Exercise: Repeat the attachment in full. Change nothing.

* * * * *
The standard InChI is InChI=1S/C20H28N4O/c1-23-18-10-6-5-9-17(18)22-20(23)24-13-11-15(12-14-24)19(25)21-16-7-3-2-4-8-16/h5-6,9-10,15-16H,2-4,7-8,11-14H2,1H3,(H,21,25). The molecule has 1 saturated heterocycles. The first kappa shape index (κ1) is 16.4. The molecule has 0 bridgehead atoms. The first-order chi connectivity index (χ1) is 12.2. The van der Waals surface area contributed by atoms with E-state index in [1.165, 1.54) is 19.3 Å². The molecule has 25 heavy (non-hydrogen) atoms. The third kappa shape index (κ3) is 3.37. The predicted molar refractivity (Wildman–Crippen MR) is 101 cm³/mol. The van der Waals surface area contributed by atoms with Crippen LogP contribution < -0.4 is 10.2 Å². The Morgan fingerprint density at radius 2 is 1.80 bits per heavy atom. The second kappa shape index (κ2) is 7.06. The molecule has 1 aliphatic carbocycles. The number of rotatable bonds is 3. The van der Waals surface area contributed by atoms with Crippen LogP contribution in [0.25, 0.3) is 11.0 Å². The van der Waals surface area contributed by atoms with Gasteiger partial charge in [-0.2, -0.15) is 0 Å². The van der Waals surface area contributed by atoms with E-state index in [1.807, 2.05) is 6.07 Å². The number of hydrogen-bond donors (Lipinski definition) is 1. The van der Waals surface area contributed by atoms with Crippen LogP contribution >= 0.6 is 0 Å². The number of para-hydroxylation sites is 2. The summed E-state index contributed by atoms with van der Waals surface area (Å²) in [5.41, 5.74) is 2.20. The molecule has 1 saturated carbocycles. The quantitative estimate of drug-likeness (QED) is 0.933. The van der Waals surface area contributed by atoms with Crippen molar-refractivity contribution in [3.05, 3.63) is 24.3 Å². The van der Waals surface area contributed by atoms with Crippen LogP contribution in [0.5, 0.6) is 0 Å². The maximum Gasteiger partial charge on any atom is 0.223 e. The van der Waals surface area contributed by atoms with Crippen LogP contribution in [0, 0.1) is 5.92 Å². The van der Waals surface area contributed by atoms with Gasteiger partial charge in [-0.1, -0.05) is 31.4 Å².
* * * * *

The standard InChI is InChI=1S/C20H28N4O/c1-23-18-10-6-5-9-17(18)22-20(23)24-13-11-15(12-14-24)19(25)21-16-7-3-2-4-8-16/h5-6,9-10,15-16H,2-4,7-8,11-14H2,1H3,(H,21,25). The molecule has 1 saturated heterocycles. The first kappa shape index (κ1) is 16.4. The molecule has 0 bridgehead atoms. The first-order chi connectivity index (χ1) is 12.2. The van der Waals surface area contributed by atoms with E-state index in [1.165, 1.54) is 19.3 Å². The molecule has 25 heavy (non-hydrogen) atoms. The third kappa shape index (κ3) is 3.37. The predicted molar refractivity (Wildman–Crippen MR) is 101 cm³/mol. The van der Waals surface area contributed by atoms with Crippen LogP contribution < -0.4 is 10.2 Å². The Morgan fingerprint density at radius 2 is 1.80 bits per heavy atom. The second kappa shape index (κ2) is 7.06. The molecule has 1 aliphatic carbocycles. The number of rotatable bonds is 3. The van der Waals surface area contributed by atoms with Crippen LogP contribution in [0.25, 0.3) is 11.0 Å². The van der Waals surface area contributed by atoms with Gasteiger partial charge in [-0.2, -0.15) is 0 Å². The van der Waals surface area contributed by atoms with E-state index in [1.807, 2.05) is 6.07 Å². The number of hydrogen-bond donors (Lipinski definition) is 1. The van der Waals surface area contributed by atoms with Crippen LogP contribution >= 0.6 is 0 Å². The number of para-hydroxylation sites is 2. The summed E-state index contributed by atoms with van der Waals surface area (Å²) in [5.41, 5.74) is 2.20. The molecule has 1 saturated carbocycles. The quantitative estimate of drug-likeness (QED) is 0.933. The van der Waals surface area contributed by atoms with Crippen molar-refractivity contribution in [3.05, 3.63) is 24.3 Å². The van der Waals surface area contributed by atoms with Crippen LogP contribution in [0.5, 0.6) is 0 Å². The maximum Gasteiger partial charge on any atom is 0.223 e. The van der Waals surface area contributed by atoms with Crippen LogP contribution in [0, 0.1) is 5.92 Å². The van der Waals surface area contributed by atoms with Gasteiger partial charge in [-0.1, -0.05) is 31.4 Å².